Masks will be optional when the largest movie theater chain reopens in the US July 15

Update: AMC has reversed its decision on its mask policy. Per a statement,

This announcement prompted an intense and immediate outcry from our customers, and it is clear from this response that we did not go far enough on the usage of masks. At AMC Theatres, we think it is absolutely crucial that we listen to our guests. Accordingly, and with the full support of our scientific advisors, we are reversing course and are changing our guest mask policy. As we reopen theaters, we now will require that all AMC guests nationwide wear masks as they enter and enjoy movies at our theaters. The speed with which AMC moved to revise our mask policies is a reflection of our commitment to the safety and health of our guests.

Less than a month out, AMC has finally put a firm date on its plans to reopen theaters across the U.S. The chain will resume service for 450 of its 600+ locations on July 15, lining up with its earlier promises of mid-July. Movie goers are no doubt a bit hesitate to return to theaters for reasons Anthony and I have already outlined, and new comments from CEO Adam Aron aren’t exactly bolstering confidence.

In an interview with Variety, the chief exec noted that theaters would not require guests to wear masks. He justified the decision — or, perhaps, indecision — with the odd claim that mask requirements were inherently political.

“We did not want to be drawn into a political controversy,” he told the outlet. “We thought it might be counterproductive if we forced mask wearing on those people who believe strongly that it is not necessary. We think that the vast majority of AMC guests will be wearing masks. When I go to an AMC feature, I will certainly be wearing a mask and leading by example.”

AMC joins fellow chains Cinemark and Regal in the decision, though all will have to require moviegoers to wear them in states like California where masks are mandatory in most indoor areas. How strictly such requirements will be enforced in theaters remains to be seen, though AMC says it’s requiring all employees to do so and will sell masks to attendees for $1 a piece.

Employees will also undergo temperature checks, but guests will not. Such screenings are largely seen as an important safeguard in the spread of COVID-19, though they’re ineffective for asymptomatic carriers. Other safeguards include electrostatic sprayers, HEPA vacuums and other technologies deployed to stop the virus’s spread.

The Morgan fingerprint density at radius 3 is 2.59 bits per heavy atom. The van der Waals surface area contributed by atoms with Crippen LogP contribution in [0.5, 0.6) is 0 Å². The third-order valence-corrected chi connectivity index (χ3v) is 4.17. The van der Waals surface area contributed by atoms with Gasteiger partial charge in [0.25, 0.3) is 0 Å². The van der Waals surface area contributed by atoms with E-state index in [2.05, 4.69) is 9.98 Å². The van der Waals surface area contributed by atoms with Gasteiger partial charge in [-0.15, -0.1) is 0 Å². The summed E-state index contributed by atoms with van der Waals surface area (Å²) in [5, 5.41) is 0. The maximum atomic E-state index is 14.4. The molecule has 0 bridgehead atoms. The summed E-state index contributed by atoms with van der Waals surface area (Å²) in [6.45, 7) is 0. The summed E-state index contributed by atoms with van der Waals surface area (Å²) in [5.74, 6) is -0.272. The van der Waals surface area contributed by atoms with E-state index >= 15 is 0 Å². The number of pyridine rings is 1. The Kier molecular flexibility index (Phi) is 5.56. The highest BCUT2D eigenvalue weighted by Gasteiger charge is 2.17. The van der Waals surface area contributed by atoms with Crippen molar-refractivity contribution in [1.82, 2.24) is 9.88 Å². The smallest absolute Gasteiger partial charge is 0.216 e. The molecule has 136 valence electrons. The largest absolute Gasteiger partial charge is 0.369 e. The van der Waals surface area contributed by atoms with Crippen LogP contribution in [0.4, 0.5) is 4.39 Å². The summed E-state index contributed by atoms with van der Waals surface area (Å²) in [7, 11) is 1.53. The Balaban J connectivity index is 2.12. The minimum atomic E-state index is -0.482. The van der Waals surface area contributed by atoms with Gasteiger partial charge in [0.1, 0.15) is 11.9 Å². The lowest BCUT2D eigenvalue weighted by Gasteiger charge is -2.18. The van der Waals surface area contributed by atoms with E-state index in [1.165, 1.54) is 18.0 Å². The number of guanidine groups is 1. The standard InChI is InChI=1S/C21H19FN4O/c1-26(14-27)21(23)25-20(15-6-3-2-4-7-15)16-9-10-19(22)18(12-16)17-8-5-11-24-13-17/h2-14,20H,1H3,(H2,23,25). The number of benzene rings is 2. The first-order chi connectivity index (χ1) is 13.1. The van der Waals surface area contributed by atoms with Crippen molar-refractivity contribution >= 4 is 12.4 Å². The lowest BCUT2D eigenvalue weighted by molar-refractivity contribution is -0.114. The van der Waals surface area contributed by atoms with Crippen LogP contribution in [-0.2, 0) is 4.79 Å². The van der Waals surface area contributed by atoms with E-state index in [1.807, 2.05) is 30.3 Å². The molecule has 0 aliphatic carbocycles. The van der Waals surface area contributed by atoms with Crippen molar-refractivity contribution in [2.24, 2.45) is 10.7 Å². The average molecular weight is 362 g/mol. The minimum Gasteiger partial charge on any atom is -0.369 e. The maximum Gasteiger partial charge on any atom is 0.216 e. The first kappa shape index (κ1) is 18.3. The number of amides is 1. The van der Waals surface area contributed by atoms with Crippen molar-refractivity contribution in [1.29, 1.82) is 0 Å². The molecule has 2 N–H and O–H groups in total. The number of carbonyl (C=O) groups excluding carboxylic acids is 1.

As for what will be playing, many studios have already bumped major releases back to 2021. Though a handful of titles, including Christopher Nolan’s Tenet and Disney’s Mulan are due out in the coming months.

Theaters are ready to reopen, but is America ready to go back to the movies?

Last week, AMC marked its earnings report with a somber note. The movie theater giant warned of losses reaching up to $2.4 billion, courtesy of COVID-19-related closures, adding that “substantial doubt exists about our ability to continue as a going concern for a reasonable period of time.”

AMC isn’t alone. The pandemic has had a devastating impact on theaters that rely on in-person foot traffic for the vast majority of their income. And as they’ve waited to reopen, some theaters have marked the time with mournful marquees and virtual screenings.

Now, as America begins the slow, deliberate process of reopening, movie theaters have outlined their own plans to return to normal. But it seems clear that like so many other industries, the theatrical movie business remains very uncertain.

The process will come in stages and take into account guidance from bodies like the CDC and state and local officials, as the indoor, close-quartered setups are particularly susceptible to potential transmission of the highly contagious novel coronavirus.

It’s clear that theater owners and industry shareholders are eager to start working again, but a much larger and more important question remains: Are Americans ready to return to theaters? After months of hearing about the risks of transmission, coupled with the virus’s harrowing symptoms, the cost-benefit analysis is a difficult one for movie fans who consider the theater experience a simple and essential life pleasure.

Along with the theaters’ own precautions, states will be implementing additional restrictions. In California, Governor Gavin Newsom issued guidelines under which theaters can reopen starting on June 12. Those guidelines include allowing 25% of theater capacity or a maximum of 100 attendees per theater — whichever is lower. Theater owners should: